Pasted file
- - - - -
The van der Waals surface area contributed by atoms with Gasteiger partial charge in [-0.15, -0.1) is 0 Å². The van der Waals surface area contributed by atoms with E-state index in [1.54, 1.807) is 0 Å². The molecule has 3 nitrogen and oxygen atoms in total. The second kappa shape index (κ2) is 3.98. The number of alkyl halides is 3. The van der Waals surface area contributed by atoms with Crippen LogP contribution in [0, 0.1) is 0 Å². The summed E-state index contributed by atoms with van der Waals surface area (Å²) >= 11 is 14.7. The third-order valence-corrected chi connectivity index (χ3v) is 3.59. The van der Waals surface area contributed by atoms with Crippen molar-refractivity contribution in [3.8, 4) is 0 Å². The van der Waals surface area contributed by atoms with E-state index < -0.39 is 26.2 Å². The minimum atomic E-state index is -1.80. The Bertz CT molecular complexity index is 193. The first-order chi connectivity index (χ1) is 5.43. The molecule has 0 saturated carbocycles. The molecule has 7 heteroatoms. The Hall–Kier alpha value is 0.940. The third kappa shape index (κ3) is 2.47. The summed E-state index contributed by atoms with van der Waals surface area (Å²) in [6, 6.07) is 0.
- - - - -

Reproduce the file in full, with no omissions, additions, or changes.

The van der Waals surface area contributed by atoms with Gasteiger partial charge in [-0.15, -0.1) is 0 Å². The van der Waals surface area contributed by atoms with E-state index in [1.54, 1.807) is 0 Å². The molecule has 3 nitrogen and oxygen atoms in total. The second kappa shape index (κ2) is 3.98. The number of alkyl halides is 3. The van der Waals surface area contributed by atoms with Crippen LogP contribution in [0, 0.1) is 0 Å². The summed E-state index contributed by atoms with van der Waals surface area (Å²) >= 11 is 14.7. The third-order valence-corrected chi connectivity index (χ3v) is 3.59. The van der Waals surface area contributed by atoms with Crippen molar-refractivity contribution in [3.8, 4) is 0 Å². The van der Waals surface area contributed by atoms with E-state index < -0.39 is 26.2 Å². The minimum atomic E-state index is -1.80. The Bertz CT molecular complexity index is 193. The first-order chi connectivity index (χ1) is 5.43. The molecule has 0 saturated carbocycles. The molecule has 7 heteroatoms. The Hall–Kier alpha value is 0.940. The third kappa shape index (κ3) is 2.47. The summed E-state index contributed by atoms with van der Waals surface area (Å²) in [6, 6.07) is 0.